Build a "MaxEnt" (Maximum Entropy) species distribution model (see references below). The function uses environmental data for locations of known presence and for a large number of 'background' locations. Environmental data can be extracted from raster files. The result is a model object that can be used to predict the suitability of other locations, for example, to predict the entire range of a species. This function uses the MaxEnt species distribution model software, which is a java program that you can download from Put the file 'maxent.jar' in the 'java' folder of this package. That is the folder returned by system.file("java", package="dismo"). You need maxent version 3.3.3b or higher. Please note that this program (maxent.jar) cannot be redistributed or used for commercial or for-profit purposes.

maxent(x, p, ...)
Predictors. Raster* object or SpatialGridDataFrame, containing grids with predictor variables. These will be used to extract values from for the point locations. x can also be a data.frame, in which case each column should be a predictor vari
Occurrence data. This can be a data.frame, matrix, SpatialPoints* object, or a vector. If p is a data.frame or matrix it represents a set of point locations; and it must have two columns with the first being the x-coordinate (longitude) and t
Additional arguments. See Details

Additional arguments: rll{ a Background points. Only used if p is not missing, and not a vector. factors Which (if any) variables should be considered as categorical? Either by (layer)name or by index. Only used when argument x is a Raster* object because it is not needed in other cases as you can set the appropriate class to the variables in the data.frame args Additional argument that can be passed to Maxent. See the Maxent help. For this function, only the arguments relevant to model fitting are used. (e.g. there is no point in using args='outputformat=raw' when *fitting* the model; but you can use these in the predict functions. Some others (e.g. outputfiletype) do not apply at all to the R implementation (the "predict" function has its own arguments for that) } if you want to give maxent (the Java virtual machine that runs it) more memory, you do that by running something like this (for 1 GB) before you load the dismo library. options(java.parameters = "-Xmx1g" )


  • A RasterLayer object or a vector.

References Steven J. Phillips, Miroslav Dudik, Robert E. Schapire, 2004. A maximum entropy approach to species distribution modeling. Proceedings of the Twenty-First International Conference on Machine Learning. p. 655-662. Steven J. Phillips, Robert P. Anderson, Robert E. Schapire, 2006. Maximum entropy modeling of species geographic distributions. Ecological Modelling 190:231-259. Jane Elith, Steven J. Phillips, Trevor Hastie, Miroslav Dudik, Yung En Chee, Colin J. Yates, 2011. A statistical explanation of MaxEnt for ecologists. Diversity and Distributions 17:43-57.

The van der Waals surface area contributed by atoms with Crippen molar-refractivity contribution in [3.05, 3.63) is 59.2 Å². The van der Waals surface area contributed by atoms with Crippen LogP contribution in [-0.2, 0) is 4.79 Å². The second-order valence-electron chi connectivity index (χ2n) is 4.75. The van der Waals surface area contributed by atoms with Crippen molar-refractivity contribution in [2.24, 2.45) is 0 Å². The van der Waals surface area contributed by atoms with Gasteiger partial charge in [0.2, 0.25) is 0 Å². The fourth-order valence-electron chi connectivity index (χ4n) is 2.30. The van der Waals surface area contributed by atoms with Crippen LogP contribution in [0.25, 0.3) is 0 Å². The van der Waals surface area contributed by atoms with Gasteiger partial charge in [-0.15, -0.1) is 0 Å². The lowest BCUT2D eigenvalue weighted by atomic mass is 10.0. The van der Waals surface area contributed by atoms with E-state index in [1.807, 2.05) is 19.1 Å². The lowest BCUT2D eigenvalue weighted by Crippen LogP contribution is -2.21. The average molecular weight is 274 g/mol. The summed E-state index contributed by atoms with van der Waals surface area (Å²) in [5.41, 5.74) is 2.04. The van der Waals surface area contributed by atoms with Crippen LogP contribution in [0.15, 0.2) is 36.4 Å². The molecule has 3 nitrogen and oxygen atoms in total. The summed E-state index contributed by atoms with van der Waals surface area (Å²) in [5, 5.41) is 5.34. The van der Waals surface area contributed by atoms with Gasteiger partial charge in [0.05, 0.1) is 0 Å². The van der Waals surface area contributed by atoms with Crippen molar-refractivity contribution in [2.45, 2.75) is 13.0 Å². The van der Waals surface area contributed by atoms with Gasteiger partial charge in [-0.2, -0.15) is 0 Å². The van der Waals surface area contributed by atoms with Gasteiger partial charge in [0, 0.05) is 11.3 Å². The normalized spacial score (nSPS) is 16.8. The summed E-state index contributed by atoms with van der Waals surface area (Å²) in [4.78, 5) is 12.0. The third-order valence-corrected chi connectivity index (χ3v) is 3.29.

See Also


  • maxent
  • maxent,missing,missing-method
  • maxent,Raster,ANY-method
  • maxent,SpatialGridDataFrame,ANY-method
  • maxent,data.frame,vector-method
jar <- paste(system.file(package="dismo"), "/java/maxent.jar", sep='')
if (file.exists(jar)) {

# get predictor variables
predictors <- stack(list.files(path=paste(system.file(package="dismo"), '/ex', sep=''), pattern='grd', full.names=TRUE ))

# file with presence points
occurence <- paste(system.file(package="dismo"), '/ex/bradypus.csv', sep='')
occ <- read.table(occurence, header=TRUE, sep=',')[,-1]

# witholding a 20% sample for testing 
fold <- kfold(occ, k=5)
occtest <- occ[fold == 1, ]
occtrain <- occ[fold != 1, ]

# fit model, biome is a categorical variable
me <- maxent(predictors, occtrain, factors='biome')
# see the maxent results in a browser:
# me

# use "args"
# me2 <- maxent(predictors, occtrain, factors='biome', args=c("-J", "-P"))

# plot showing importance of each variable

# predict to entire dataset
r <- predict(me, predictors, progress='text') 
# r <- predict(me, predictors, progress='text', args=c("outputformat=raw"))


# background data
bg <- randomPoints(predictors, 1000)

#simplest way to use 'evaluate'
e1 = evaluate(me, p=occtest, a=bg, x=predictors)

# alternative 1
# extract values
pvtest <- data.frame(xyValues(predictors, occtest))
avtest <- data.frame(xyValues(predictors, bg))

e2 = evaluate(me, p=pvtest, a=avtest)

# alternative 2 
# predict to testing points 
testp <- predict(me, pvtest) 
testa <- predict(me, avtest) 

e3 = evaluate(p=testp, a=testa)
plot(e3, 'ROC')
Documentation reproduced from package dismo, version 0.5-1, License: GPL (>= 3)

Community examples

Looks like there are no examples yet.